Extreme weather

The consequences of our changing weather are:

  • More National Park/State Forest/etc closures + more track closures – due to:
    • Threat of fire
    • Damage from fire/flood making tracks unsafe and/or impassable
  • Dehydration & heat stroke of greater concern in hot summer days
  • Increased chance of flooding
  • Poor air quality making prolonged exercise inadvisable (see below)
  • A new Fire Danger Rating

That is why it is important for you to check conditions before you head out. Also monitor conditions for rapid changes. For example, on high fire danger periods/days, or during extreme rainfall, etc.

Avoid remote areas during bushfire conditions. Look at the forward forecast fire ratings and weather before multi-day trips and err on the side of caution.

National Parks closed and damaged by fire

Air quality & health

Air pollutants, including smoke from bush fires, can be harmful to our health and so check air quality forecasts before you head out.

NSW Department of Planning, Industry and Environment states that we should all reduce heavy or prolonged exercise when the Air Quality Index (AQI) is >150.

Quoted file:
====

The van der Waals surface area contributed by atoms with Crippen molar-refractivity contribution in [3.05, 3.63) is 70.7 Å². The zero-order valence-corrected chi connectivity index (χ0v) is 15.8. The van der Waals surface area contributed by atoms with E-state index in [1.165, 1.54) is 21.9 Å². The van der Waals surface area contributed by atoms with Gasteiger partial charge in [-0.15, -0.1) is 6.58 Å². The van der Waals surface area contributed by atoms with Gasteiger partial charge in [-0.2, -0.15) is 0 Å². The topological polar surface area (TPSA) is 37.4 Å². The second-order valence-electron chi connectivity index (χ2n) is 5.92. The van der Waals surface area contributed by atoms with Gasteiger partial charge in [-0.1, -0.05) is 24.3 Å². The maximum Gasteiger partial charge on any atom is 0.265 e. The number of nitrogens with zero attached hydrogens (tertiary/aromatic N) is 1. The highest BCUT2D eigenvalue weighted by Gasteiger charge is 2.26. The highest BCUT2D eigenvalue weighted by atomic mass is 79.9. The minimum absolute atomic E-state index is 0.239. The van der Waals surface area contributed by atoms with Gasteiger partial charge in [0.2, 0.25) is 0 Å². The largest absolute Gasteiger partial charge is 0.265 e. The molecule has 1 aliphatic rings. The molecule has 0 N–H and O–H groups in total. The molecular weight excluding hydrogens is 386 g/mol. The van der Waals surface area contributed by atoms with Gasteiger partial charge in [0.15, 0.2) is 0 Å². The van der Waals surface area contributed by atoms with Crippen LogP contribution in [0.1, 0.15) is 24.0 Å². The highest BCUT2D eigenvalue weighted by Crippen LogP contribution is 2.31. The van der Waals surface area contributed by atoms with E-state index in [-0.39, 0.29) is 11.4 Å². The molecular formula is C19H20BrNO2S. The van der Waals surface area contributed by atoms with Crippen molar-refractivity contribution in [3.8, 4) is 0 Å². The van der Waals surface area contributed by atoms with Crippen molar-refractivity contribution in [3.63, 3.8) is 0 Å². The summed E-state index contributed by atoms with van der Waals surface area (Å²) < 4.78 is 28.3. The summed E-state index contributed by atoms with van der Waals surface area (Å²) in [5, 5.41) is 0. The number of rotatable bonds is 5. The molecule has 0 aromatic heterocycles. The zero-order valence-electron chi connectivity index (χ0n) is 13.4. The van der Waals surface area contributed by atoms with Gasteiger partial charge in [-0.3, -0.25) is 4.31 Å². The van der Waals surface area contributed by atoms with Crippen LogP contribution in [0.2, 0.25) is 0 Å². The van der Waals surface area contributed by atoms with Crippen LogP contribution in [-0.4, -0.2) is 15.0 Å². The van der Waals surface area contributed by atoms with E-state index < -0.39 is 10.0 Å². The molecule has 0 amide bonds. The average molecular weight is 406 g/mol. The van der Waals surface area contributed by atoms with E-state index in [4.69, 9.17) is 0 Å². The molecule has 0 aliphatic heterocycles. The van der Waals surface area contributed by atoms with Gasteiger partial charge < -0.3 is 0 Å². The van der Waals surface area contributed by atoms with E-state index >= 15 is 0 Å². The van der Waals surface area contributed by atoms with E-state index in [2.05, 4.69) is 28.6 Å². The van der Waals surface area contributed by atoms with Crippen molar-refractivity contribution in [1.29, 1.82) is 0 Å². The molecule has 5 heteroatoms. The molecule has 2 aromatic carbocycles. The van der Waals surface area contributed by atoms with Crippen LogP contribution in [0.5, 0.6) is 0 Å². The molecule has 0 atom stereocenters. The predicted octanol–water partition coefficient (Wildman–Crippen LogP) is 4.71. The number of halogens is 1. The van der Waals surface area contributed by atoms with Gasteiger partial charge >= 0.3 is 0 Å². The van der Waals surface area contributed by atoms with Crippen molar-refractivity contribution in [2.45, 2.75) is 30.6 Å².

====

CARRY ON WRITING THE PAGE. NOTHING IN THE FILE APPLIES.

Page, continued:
However, The Climate and Health Alliance have now declared: “There is no safe level of air pollution. The higher the level of pollution, the more hazardous the risks to health. Bushfire smoke is particularly hazardous because of the high levels of tiny particles (PM2.5).”

You can check the current and forecast air quality here: https://www.environment.nsw.gov.au/aqms/aqi.htm

And find out what the AQI colours mean for your activity here:

https://www.health.nsw.gov.au/environment/air/Pages/aqi.aspx

Leaders should cancel activities to areas likely to be affected by poor air quality.

Fire Ratings

Note that a new Bush Fire Danger Rating exists called “Catastrophic”. If a Catastrophic warning is issued when and where you are planing to be in the bush, you should cancel your planned activities and move to a place of safety.

A “Catastrophic” rating may be issued in advance so always check the forecast if you are planning/heading out to a multi-day activity.

The current RFS advice for what you should do if the Bush Fire Danger Rating is “Catastrophic” is:

  • For your survival, leaving [the area to be affected] early is the only option.
  • Leave bush fire prone areas the night before or early in the day – do not just wait and see what happens.